Focussing on specific areas for a time can be helpful. Once you have fully explored the forms you can move on to another area.

 anatomy01.jpg

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Don’t forget to have fun with it!

anatomy02.jpg

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Blind Contour Drawing

September 8, 2006 at 4:08 am (Art & Crafts, Artwork)

“How many cares one loses when one decides not to be something, but to be someone.” Coco Chanel

contour4.jpgAs I understand it, this is how to do a blind contour drawing:

Using any object or figure as a subject, begin anywhere on your page, visually imagining the drawing fitting into the confines of your page. Place your pencil (soft lead 4b or 6b, or a charcoal pencil, etc.) lightly on the page, look up, and begin to “trace” the contours of the object.

Do not look at your sheet – keep your eyes fixed at all times on the particular area that you are drawing. Take a lot of time. Let your eyes slowly “walk” – or “crawl” over every part of the object/figure while your hand follows the same movement.

Draw the hills and valleys over and under things as your eyes move over the surface. Do not stay on the edges, but cross over from one edge to another continually, following a curve, a wrinkle or some other landmark.

Let the pressure of your pencil vary as you move over the forms with your eyes. “Feel” the object in your hand so that its marks will be expressive and varied. Place more emphasis by pressing harder or sharper or with more detail, less, by being light-handed, using less contrast or thinner lines.

contour1.jpg

Let the pencil follow the cross-contours of the object, following the lines within a form that help define its shape. Do not lift the pencil off the page.Try to keep going for at least 20 – 30 minutes on one figure, 10 – 15 minutes on one object. If you must look, do it only to re-place your pencil, but try to do the whole thing without lifting the pencil once. It will look ghastly and not at all what you imagined when you finally look at it. It may not be accurate, but contour3.jpgit will be a drawing with greater feeling.

This exercise will help you to approach your drawings with more concentration and sensitivity.

There are other types of contour drawings that are also good to try.

Regular contour drawings are like the blind ones, only you are allowed to look. Once you’ve worked out the volumes and proportions lightly and quickly, get into that blind contour frame of mind, and start crawling.

Cross-contour drawings are completely “surface driven”. No outside lines allowed. In one direction (usually horizontally) the artist moves over the form (on the page of course) with lines that describe the shape of what is underneath. This resembles stripes on a tiger, furrows on a rolling field, or a model wearing striped leotard (?). It is a good exercise for drawing 3 dimensional form.

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Gesture Drawing

September 7, 2006 at 1:51 am (Art & Crafts, Artwork)

“What you are accomplishing may seem like a drop in the ocean. But if this drop were not in the ocean, it would be missed.” Mother Teresa

gesture1.GIFHere are some of the things I’ve learned as I’ve been studying. (The examples shown here may not be the best – I’m still learning. (Check out some good books on the subject for better ones).

A gesture drawing is a quick “grabbing” of the object – focusing on the total impression of it, and not the details. Gesture drawings are, more often than not, very lose and almost scribbly.

The artist tries to draw (as quickly as possible) the volume and position of the object, stressing areas of tension, weight and/or movement. An onlooker should be able to read the drawings as a feeling of something, a someone moving this way or taking such and such a position.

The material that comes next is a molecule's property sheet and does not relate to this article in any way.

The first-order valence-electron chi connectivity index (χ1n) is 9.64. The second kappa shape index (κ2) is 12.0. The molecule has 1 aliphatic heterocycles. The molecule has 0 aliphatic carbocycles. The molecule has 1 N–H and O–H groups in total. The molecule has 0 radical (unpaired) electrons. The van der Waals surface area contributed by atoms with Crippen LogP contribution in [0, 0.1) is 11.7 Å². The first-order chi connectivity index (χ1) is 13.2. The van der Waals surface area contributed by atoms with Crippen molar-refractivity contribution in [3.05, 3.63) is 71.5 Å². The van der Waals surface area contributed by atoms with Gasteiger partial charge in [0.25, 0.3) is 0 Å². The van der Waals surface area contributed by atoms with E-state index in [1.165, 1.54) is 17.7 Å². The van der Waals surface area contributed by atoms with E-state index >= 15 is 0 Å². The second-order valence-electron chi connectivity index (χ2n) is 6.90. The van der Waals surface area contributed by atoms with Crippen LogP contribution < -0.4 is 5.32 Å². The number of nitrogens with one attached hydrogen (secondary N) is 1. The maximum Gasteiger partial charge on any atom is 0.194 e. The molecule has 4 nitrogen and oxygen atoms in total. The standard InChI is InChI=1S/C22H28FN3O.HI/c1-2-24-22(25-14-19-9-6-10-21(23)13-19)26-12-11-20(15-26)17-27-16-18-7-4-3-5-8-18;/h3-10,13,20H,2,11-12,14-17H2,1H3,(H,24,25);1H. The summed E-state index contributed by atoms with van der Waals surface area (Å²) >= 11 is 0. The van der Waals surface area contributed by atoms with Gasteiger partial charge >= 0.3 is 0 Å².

Facial Expression GesturesThese nebulous drawings MUST say something. As the artist pushes and pulls their conte or charcoal over the newsprint, he/she should be aware of the figure/object before them in a physical sense, i.e. feeling in their muscles and bones the position and transferring that knowledge through their implement onto the page.

A viewer can then see where the weight was distributed, and where the power of the pose was generated from, etc. Working quick and loose, there is a tendency to scribble through it, putting down lines just for the sake of it. Yet, find a comfortable speed within your time limits (30 seconds, 1 Minute, 5 minutes, etc.) to get the whole pose down in the least amount of lines and time. – So, think and draw at the same time (This is my problem). Then, as time goes by, go back to those places and add details as time allows, perhaps beginning with the most obvious to you (the most expressive parts, the most powerful/tense, weighty, proximal  (is that a word) ? Whichever moves you). This should then build to become a strongly communicated piece.stick2.GIF

Beware of emphasizing everything. Make a decision, and stick to it (unless you really must change it, just don’t be non-committal).

Beware of outlining the figure. Gesturing focuses on the total form. The lines follow the movement and position of the form, not its exterior dimensions. Go there only if you have time left.

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2 minute Gestures 

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“Life Drawing”

September 7, 2006 at 1:12 am (Art & Crafts, Artwork)

“The great lesson is that the sacred is in the ordinary, that it is to be found in one’s daily life, in one’s neighbours, friends, and family, in one’s backyard.” Abraham Maslow

gesture2.GIFI have heard it said that if you can draw a human figure well, you can draw anything. I’m not sure I completely agree, but I know that it is one subject that takes years to master. As a student, I am learning three main “disciplines” in this field : Gesture drawing, to capture the movement, feeling and force of a figure: Blind Contour drawing, to give me added sensitivity and a higher level of concentration: and Anatomy, to help with the left-brained side of figure drawing – proportion, structure, and the knowledge of knowing exactly what it is I am looking at (“just WHAT IS that lump there?).
 
Working at these three things seems to bring a balanced artistic, yet accurate approach to life drawing. Not too many of the great master’s drawings had inaccurate anatomy or proportion. Actually, the opposite is usually true of their work. Not only does it carry strong structural and anatomical messages, they are also alive with feeling, gesture, emotion.
Without both, is it art?